Blind Mole Rats May Hold Cellular Clues to Effective Treatments for Cancer

November 6, 2012

Biology

palestine-mole-rat

Palestine mole rat, image via Wikipedia

New cell cultures from two species of blind mole rats, Spalax judaei and Spalax golani, behave in ways that render them impervious to the growth of tumors.

The scientists published their findings in the journal PNAS. Vera Gorbunova, from the University of Rochester in New York, and her colleagues have shown that the rodents have evolved a different way of dealing with cancer than a similarly cancer-resistant cousin, Heterocephalus glaber.

23% of humans die of cancer, but blind mole rats, which can live up to 21 years, seem to be mostly immune to the disease. These animals are subject to terrific stresses underground, darkness, scarcity of food, immense numbers of pathogens, and low oxygen levels, states co-author Eviatar Nevo, from the University of Haifa in Israel. They evolved a range of molecular mechanisms to cope with these difficulties.

In naked mole rats, culture of their cells indicates that they cease to divide much sooner than cells from other species. It was thought that blind mole rats used the same mechanism as the naked mole rats, but they don’t. Rather than ceasing to divide, the cells of blind mole rats reach a point where they die en masse in a concerted cell

This is triggered by the collective release of the signaling molecule interferon-beta, although what exactly causes this remains unclear. “The cells have some way of sensing when they are overproliferating, but we still don’t know precisely how they sense that,” Gorbunova says. “This is what we need to find out next, because it could provide some clue as to how we could activate the same process in human cells.”

“It is possible the researchers simply have not worked out adequate methods to maintain these cells long-term in culture,” Jerry Shay, who studies mechanisms of cellular ageing and death at the University of Texas Southwestern Medical Center in Dallas, says. “It’s possible that the culture conditions are causing increased stress on the cells, resulting in cell death.”

While it is true that biologists haven’t worked out how to keep the cells alive long-term in culture, some believe the mass cell death might be the very thing that makes the animals so long-lived. It may be a natural mechanism their bodies use to clear precancerous cells, stopping tumors in their tracks.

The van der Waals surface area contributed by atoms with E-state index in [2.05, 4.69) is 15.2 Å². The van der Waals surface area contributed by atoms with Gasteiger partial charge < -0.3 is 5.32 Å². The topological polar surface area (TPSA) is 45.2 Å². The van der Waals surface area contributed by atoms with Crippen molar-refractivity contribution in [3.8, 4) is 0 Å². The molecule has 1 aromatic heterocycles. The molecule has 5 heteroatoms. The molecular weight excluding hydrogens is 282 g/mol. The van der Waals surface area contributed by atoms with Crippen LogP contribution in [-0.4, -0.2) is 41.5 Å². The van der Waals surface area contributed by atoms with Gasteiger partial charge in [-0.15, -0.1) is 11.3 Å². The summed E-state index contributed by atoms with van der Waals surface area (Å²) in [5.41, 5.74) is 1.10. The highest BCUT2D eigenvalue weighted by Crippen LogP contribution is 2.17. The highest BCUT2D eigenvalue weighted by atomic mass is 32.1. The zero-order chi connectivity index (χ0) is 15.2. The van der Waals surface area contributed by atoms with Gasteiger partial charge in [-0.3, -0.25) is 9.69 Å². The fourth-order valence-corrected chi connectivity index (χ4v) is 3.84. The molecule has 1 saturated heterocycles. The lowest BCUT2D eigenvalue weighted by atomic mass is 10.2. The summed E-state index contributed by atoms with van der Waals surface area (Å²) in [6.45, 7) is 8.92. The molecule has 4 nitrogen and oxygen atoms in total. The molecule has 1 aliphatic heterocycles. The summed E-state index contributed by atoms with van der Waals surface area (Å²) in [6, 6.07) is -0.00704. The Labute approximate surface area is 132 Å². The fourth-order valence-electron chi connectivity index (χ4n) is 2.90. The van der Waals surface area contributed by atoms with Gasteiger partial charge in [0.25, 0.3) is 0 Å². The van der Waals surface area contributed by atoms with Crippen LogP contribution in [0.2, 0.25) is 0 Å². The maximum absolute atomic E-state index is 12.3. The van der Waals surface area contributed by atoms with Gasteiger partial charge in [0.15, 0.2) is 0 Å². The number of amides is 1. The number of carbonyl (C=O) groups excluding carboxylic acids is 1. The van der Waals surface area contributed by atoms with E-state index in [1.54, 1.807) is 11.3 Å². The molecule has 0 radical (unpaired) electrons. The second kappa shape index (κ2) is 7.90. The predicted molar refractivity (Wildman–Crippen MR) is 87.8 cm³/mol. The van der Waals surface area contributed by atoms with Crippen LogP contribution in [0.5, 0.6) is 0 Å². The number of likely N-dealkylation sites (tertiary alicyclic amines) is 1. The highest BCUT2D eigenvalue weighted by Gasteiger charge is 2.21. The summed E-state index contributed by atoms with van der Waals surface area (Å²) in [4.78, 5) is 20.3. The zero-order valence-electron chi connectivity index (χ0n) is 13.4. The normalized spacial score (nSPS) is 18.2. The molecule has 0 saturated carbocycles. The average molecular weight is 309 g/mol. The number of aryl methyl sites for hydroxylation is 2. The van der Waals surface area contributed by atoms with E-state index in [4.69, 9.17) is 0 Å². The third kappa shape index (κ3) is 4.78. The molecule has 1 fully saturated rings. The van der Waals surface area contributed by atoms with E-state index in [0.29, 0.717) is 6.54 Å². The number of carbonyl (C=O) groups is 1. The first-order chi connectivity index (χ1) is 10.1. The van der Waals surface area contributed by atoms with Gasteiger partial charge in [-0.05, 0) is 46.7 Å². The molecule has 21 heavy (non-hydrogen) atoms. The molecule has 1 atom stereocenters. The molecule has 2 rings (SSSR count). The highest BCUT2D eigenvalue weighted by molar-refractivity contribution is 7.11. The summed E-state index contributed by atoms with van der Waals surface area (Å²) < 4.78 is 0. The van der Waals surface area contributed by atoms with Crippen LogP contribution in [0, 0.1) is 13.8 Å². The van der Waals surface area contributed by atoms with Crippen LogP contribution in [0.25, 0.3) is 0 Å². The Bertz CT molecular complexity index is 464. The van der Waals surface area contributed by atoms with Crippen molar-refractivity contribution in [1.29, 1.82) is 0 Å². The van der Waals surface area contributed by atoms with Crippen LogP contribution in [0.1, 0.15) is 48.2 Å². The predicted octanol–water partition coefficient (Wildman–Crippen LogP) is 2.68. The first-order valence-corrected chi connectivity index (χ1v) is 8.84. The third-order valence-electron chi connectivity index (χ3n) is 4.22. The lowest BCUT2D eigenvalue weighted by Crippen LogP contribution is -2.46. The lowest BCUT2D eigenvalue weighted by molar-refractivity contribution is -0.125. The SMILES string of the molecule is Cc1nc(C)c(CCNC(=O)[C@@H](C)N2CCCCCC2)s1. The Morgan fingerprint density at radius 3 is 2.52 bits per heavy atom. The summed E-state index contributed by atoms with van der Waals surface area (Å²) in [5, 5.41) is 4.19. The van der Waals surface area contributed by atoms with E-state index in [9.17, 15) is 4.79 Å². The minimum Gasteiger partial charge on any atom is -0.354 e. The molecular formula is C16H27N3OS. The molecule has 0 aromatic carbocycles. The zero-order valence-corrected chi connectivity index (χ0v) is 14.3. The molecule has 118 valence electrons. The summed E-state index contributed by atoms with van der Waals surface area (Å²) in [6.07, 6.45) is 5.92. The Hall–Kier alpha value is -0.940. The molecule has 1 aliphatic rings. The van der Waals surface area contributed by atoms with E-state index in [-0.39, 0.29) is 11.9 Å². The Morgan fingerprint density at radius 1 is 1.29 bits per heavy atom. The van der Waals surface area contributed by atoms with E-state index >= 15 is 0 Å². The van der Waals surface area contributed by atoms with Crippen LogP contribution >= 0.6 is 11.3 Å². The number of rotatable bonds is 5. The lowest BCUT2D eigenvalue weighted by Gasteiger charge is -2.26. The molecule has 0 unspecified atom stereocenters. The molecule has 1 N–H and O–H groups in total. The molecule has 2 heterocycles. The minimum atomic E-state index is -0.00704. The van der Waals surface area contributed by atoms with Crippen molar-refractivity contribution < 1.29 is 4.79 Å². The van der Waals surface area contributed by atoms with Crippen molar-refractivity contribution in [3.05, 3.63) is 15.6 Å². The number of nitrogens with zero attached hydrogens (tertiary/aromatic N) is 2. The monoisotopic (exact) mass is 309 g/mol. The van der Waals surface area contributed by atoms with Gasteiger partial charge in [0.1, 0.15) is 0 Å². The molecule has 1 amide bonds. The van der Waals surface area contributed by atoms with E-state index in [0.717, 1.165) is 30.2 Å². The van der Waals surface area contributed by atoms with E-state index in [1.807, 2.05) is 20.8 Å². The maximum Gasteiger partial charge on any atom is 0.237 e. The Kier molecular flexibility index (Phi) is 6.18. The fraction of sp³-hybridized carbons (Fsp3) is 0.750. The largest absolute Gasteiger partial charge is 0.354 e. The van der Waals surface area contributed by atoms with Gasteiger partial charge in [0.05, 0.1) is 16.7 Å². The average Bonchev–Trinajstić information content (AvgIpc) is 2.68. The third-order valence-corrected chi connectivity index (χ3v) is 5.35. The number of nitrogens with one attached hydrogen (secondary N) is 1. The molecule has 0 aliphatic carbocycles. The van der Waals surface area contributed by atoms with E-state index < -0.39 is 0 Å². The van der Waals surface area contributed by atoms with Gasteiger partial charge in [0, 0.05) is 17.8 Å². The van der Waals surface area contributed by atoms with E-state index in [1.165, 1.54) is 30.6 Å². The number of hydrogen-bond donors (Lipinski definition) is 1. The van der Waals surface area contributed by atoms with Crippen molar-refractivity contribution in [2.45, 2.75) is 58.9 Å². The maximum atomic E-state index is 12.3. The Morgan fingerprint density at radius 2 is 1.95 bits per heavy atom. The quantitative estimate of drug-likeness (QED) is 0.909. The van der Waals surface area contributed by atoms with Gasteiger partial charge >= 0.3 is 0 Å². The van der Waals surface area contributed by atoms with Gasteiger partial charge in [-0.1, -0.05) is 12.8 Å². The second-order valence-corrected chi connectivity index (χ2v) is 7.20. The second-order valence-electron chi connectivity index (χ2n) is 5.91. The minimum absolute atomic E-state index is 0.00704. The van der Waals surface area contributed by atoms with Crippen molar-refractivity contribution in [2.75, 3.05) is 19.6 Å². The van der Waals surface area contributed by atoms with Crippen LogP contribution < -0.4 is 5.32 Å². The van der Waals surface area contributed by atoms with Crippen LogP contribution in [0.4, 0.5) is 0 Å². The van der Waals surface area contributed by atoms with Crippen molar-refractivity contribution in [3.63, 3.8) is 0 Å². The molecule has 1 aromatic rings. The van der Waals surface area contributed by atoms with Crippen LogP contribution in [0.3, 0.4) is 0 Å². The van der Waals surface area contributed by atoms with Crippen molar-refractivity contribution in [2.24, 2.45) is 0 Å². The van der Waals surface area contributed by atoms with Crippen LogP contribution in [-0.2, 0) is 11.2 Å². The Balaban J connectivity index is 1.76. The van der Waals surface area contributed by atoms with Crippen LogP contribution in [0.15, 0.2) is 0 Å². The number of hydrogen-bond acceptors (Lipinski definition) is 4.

[via Nature]

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3 Responses to “Blind Mole Rats May Hold Cellular Clues to Effective Treatments for Cancer”

  1. Madanagopal.V.C. Says:

    This research is in the area of the Programmed Cell Death. Instead of every single cell dying at a normal pre-determined rate, a mass of cells are programmed to die together, which makes the division of cells very slow till the target mass is achieved. Slowing the cellular death somehow will make one live longer because ageing is retarded. You should note that if the cells refuse to die, it will lead to proliferation and this is nothing but cancer. If the cells die very fast it means apoptosis which indicates disease at a later stage and required in the embryology stage to stave of unnecessary organs developing. Genesis, Growth and Death are the three cardinals of living being which should be carefully monitored. Telomeres and Telomerases are the tools of ageing. This research shows a different root to slow down ageing and consequently to conquer cancer. I wish them all well. Thank You.

    Reply

  2. Richard teo Says:

    Wow, this article is truly amazing. If only one day we can discover a cure for cancer, it would be great.

    Regards,
    Richard Teo

    Reply

  3. scientist Says:

    this paper was published because one of the coauthor is a member of the national academy of science of USA and pratically can put in any paper he wishes in PNAS. Especially if he is, as Nevo is, an unrestrained, ego-maniac with no moral and ethics. He will send papers that he coauthored and has no expertise in the subject of the study so he has his name on yet another paper, to a dozen reviewers from his friends, and send to pnas editorial the two positives and get a free ride into the journal with no screening.
    AS to the results: the paper is full of contradictions,there is no direct conection to cancer. There is no control to the experiment of interferone accumulation, like adding externally interferone and see if it is indeed the causative agent, and not just a result of contamination in the cell culture as known to every beginner that just got his 1st lesson in working with cell culture.

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